Part 4 – The Discipline of Giving.
As the final discipline in this series, we are going to briefly look at the discipline of giving. More often than not, the one discipline we struggle with the most is the giving of our financial resources.
From time to time we all worry about our finances, but many pastors don’t want to preach on money and the rewards of giving for fear of sounding like the prosperity gospel peddlers. Those who preach this way teach that we must become transactional in our dealings with God. But we cannot bribe God, He doesn’t need your money, he already owns it all (see psalm 40:6 and Psalm 24:1). The bible tells us that ‘God loves a cheerful giver’, but if we give out of our selfish ambition and self-interest, God sees it for what it really is.
Stewardship is a term that has been in the church for centuries. In our modern English, stewardship seems to have been assigned to building campaigns or fundraisers. But The word comes from an old English concept of being a steward of the property owned by the lord of the land. The lord owned all the land, the buildings and all the commerce that took place in his realm. The stewards didn’t own anything, but they managed the crops, the labor, the taxes and all the day to day running of the land. In return for this service the lord of the land gave protection, food, housing for the steward.
God owns it all, he owns everything that you think you own. But just like the old stewards, we are called to be stewards for our Lord. We are going to be called on to give an account for what He has given us to manage or to steward. That is what Stewardship is. This is a huge paradigm shift for most people, as we have been raised and taught all our lives that we own things, that we have things and money because we deserve them. But the reality is that everything we have is only ours to steward or manage for God, because after we die, we no longer have ownership over it.
There is a fundamental connection between our spiritual lives and how we think and act about our finances. Fifteen percent of all the teaching we have recorded in the Bible from Jesus relates to money.
The passage of scripture found in Luke 12 is a passage that the western church finds uncomfortable. This is one of those passages that we try to rationalize and water down, because the raw truth is hard to take. Is Jesus saying that we shouldn’t save for a rainy day, or save for retirement? Our culture says that is not wise, it is simply not prudent. This wealthy man had wealth stored up for years, and God said, “you fool!” Now, I am not saying that it is wrong to be wealthy and to have wealth, but this man’s error was that he looked at his wealth as his security, he no longer trusted God for his daily bread, his wealth took the place of God in his life. His wealth had become his idol, his prudence had become his idol. And in many cases in our lives there is a very fine line between prudence and idolatry.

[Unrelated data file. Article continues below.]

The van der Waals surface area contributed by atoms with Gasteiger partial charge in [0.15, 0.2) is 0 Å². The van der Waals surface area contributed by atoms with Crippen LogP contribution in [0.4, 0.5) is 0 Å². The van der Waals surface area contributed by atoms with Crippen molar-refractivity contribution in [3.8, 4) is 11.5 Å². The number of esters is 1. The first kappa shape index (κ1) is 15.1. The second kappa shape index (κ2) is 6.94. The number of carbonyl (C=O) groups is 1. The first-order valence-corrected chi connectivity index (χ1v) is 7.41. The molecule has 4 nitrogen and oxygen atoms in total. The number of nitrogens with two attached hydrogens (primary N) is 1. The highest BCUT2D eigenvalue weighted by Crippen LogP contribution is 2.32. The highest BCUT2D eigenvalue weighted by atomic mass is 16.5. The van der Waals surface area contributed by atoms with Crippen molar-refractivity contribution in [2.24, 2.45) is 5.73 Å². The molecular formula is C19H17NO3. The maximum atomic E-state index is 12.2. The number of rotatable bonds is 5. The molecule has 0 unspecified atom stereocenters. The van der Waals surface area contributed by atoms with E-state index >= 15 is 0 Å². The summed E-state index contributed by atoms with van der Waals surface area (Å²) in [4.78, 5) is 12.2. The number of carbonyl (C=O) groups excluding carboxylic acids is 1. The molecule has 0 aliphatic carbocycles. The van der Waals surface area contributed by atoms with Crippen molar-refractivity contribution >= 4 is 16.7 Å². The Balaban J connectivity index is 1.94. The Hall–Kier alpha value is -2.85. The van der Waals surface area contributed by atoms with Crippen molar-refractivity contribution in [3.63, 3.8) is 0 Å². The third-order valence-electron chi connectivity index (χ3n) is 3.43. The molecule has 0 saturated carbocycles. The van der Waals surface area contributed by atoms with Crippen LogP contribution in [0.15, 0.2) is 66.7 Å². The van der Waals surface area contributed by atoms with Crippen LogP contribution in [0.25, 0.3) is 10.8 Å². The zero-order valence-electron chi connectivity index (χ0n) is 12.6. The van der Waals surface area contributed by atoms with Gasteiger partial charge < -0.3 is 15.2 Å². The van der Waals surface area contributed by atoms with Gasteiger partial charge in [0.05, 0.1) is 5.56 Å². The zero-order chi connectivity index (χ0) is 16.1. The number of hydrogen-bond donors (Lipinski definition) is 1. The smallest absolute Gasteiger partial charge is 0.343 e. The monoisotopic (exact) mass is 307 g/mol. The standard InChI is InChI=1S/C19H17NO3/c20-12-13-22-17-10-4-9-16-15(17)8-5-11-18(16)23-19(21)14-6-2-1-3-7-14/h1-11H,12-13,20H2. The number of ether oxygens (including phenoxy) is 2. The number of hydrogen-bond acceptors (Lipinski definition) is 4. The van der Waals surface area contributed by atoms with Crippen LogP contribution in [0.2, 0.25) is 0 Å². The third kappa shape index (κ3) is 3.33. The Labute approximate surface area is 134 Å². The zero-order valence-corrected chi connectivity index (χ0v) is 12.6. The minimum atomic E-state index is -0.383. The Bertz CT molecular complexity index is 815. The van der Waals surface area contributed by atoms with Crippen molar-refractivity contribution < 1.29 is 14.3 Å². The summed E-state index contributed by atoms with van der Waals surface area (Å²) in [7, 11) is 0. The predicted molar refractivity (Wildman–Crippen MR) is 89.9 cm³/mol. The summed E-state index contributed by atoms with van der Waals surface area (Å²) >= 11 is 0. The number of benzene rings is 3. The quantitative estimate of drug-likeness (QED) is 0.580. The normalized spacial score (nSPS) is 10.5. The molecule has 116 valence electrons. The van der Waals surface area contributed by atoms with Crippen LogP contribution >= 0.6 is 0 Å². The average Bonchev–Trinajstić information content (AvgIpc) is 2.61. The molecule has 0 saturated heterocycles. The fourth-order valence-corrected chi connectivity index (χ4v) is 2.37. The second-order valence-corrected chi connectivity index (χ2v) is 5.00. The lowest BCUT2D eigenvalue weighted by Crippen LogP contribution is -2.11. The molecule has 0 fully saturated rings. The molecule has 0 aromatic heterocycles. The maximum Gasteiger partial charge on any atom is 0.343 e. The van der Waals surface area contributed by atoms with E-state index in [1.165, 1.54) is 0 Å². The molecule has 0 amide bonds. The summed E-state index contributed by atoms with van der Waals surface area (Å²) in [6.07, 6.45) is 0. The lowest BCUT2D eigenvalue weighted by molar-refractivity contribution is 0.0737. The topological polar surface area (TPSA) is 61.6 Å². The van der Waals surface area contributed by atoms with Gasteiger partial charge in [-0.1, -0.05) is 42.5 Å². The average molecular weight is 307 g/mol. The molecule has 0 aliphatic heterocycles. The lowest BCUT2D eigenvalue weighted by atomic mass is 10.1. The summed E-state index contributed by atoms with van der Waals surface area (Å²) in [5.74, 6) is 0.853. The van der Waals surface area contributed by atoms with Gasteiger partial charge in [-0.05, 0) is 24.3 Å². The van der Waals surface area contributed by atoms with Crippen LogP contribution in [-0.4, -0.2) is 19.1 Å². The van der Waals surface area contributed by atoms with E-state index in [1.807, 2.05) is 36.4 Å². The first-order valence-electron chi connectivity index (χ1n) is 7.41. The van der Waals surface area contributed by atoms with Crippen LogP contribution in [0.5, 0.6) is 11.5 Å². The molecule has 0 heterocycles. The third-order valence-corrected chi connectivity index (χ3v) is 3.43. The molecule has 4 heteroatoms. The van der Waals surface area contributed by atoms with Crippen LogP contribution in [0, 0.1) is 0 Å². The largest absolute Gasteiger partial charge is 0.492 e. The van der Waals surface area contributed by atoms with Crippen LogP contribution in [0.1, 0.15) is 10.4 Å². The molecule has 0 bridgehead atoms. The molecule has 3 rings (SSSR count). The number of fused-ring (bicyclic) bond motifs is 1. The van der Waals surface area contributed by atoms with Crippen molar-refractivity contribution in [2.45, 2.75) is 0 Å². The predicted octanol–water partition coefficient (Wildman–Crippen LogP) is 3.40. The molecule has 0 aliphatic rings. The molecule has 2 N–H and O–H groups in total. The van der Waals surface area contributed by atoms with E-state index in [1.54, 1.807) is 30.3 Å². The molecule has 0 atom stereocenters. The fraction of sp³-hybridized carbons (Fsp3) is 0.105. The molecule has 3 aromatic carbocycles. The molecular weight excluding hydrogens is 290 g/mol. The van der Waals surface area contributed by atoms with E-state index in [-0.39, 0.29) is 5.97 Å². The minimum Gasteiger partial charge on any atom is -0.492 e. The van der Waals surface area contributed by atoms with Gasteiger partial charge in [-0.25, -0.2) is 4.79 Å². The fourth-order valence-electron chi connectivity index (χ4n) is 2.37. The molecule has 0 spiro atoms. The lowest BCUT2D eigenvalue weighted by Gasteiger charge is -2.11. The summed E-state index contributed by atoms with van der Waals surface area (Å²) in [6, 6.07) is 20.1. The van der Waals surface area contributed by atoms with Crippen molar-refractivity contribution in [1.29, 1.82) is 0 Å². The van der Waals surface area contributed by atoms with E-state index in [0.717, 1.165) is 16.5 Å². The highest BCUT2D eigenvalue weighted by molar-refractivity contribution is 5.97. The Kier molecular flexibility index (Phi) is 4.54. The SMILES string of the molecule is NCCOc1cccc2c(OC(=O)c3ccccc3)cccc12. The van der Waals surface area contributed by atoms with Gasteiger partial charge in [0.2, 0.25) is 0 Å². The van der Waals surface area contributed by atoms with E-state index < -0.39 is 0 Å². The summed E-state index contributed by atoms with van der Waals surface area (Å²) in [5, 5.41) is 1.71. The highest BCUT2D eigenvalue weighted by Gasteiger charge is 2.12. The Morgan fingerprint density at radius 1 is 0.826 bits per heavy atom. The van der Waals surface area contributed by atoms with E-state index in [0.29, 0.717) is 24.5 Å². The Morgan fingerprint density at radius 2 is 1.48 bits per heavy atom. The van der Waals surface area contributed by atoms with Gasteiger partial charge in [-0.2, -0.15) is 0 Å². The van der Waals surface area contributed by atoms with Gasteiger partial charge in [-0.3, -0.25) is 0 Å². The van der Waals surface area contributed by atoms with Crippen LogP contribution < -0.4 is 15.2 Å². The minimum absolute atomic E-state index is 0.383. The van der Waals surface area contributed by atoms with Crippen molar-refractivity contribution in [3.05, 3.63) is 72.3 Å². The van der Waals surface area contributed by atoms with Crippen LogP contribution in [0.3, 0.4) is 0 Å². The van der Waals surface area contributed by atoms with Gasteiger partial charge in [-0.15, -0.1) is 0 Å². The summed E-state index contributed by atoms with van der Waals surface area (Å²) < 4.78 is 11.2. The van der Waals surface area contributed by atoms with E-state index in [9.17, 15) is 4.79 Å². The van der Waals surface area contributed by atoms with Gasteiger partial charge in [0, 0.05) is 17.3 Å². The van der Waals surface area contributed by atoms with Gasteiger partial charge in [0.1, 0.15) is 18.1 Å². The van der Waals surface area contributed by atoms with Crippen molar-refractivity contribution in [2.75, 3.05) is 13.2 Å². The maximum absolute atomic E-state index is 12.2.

“He is no fool who gives what he cannot keep to gain that which he cannot lose.” ― Jim Elliot
As Jesus turns aside to his disciples in verse 22, and in the next few verses Jesus uses the words, “do not worry” or “do not be afraid” four times. Jesus isn’t suggesting this, he is giving a command; “do not worry”. It is a directive from the creator of the universe, therefore, if we worry about possessions, food, clothing or that rainy day that may never come, it is a sin that we need to repent of.
(see also 1 Timothy 6:17-19)
Randy Alcorn in his book “the treasure principle” breaks down this teaching and Matthew 6. As we give away what we cannot keep, we literally are putting treasure in heaven.
The legalist will tell you that you must give, but in reality, you don’t have to give, but you will be so glad you did. You will be eternally blessed as you give.
Imagine you were Alive during the civil war, you are a northerner, however you were living and doing business in the South. During this time you had accumulated a lot of confederate currency. As you saw the war coming to an end you planned to go back home to the North. So what do you do with all the confederate money you had saved up? After the war it would be worthless as it was not official US currency. Well naturally, you would cash in the money and change it for US currency. You would keep only enough confederate money to meet your immediate short term needs. As Christians, we have inside information, knowledge of how this all ends. We know that when Jesus comes again, all our hard-earned currency will be worthless. Everything you have will be worthless to you when Jesus comes again, or you die. Either of those could happen today.
Some years ago I obtained a real treasure, it is a 500 million Zimbabwean dollar, however it has an expiration date. At the time the country had an inflation rate of 3000%, and the money became worthless after a certain period of time. We may laugh at this, but do you realize that every dollar you have has an expiration date; when you die, it becomes worthless to you.
We have this false idea that as long as we get through this life and believe in the name of Jesus, then we will get wonderful blessings and rewards in heaven. The bible is clear that there will be different rewards given to different people. Those who have not invested in eternal treasures will get a meager reward in heaven. Those who have little regard for temporal treasures, but rather choose to invest them eternally, will receive a return on investment that will make any wall street stock market gain seem miniscule.
“Gaze upon Christ long enough and you will become more of a giver. Give long enough and you will become more like Christ.” Randy Alcorn